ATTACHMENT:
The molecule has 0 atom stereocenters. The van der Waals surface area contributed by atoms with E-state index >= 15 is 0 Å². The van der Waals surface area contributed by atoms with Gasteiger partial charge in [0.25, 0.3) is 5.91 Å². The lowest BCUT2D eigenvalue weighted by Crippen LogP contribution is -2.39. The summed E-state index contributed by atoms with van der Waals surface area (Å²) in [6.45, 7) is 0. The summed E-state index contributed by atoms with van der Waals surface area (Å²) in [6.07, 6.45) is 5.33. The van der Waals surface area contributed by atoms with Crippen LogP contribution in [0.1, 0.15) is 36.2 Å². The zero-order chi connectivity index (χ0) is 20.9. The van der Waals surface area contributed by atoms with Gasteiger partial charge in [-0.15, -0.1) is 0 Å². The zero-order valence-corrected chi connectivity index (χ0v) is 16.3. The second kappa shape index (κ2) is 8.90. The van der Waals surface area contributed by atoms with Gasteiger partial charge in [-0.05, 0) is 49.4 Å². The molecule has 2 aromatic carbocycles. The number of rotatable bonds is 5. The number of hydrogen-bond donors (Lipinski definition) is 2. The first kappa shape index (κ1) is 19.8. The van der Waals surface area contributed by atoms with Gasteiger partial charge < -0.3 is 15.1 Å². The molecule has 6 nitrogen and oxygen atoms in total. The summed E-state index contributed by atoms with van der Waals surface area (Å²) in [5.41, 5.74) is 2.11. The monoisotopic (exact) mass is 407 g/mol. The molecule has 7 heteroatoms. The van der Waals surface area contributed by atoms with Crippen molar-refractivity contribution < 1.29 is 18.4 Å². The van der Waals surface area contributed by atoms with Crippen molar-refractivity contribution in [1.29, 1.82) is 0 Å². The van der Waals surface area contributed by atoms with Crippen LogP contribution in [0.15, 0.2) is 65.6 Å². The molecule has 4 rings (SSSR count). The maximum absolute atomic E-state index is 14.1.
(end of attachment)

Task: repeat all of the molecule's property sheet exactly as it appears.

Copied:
The molecule has 0 atom stereocenters. The van der Waals surface area contributed by atoms with E-state index >= 15 is 0 Å². The van der Waals surface area contributed by atoms with Gasteiger partial charge in [0.25, 0.3) is 5.91 Å². The lowest BCUT2D eigenvalue weighted by Crippen LogP contribution is -2.39. The summed E-state index contributed by atoms with van der Waals surface area (Å²) in [6.45, 7) is 0. The summed E-state index contributed by atoms with van der Waals surface area (Å²) in [6.07, 6.45) is 5.33. The van der Waals surface area contributed by atoms with Crippen LogP contribution in [0.1, 0.15) is 36.2 Å². The zero-order chi connectivity index (χ0) is 20.9. The van der Waals surface area contributed by atoms with Gasteiger partial charge in [-0.15, -0.1) is 0 Å². The zero-order valence-corrected chi connectivity index (χ0v) is 16.3. The second kappa shape index (κ2) is 8.90. The van der Waals surface area contributed by atoms with Gasteiger partial charge in [-0.05, 0) is 49.4 Å². The molecule has 2 aromatic carbocycles. The number of rotatable bonds is 5. The number of hydrogen-bond donors (Lipinski definition) is 2. The first kappa shape index (κ1) is 19.8. The van der Waals surface area contributed by atoms with Gasteiger partial charge < -0.3 is 15.1 Å². The molecule has 6 nitrogen and oxygen atoms in total. The summed E-state index contributed by atoms with van der Waals surface area (Å²) in [5.41, 5.74) is 2.11. The monoisotopic (exact) mass is 407 g/mol. The molecule has 7 heteroatoms. The van der Waals surface area contributed by atoms with Crippen molar-refractivity contribution < 1.29 is 18.4 Å². The van der Waals surface area contributed by atoms with Crippen molar-refractivity contribution in [1.29, 1.82) is 0 Å². The van der Waals surface area contributed by atoms with Crippen LogP contribution in [0.15, 0.2) is 65.6 Å². The molecule has 4 rings (SSSR count). The maximum absolute atomic E-state index is 14.1.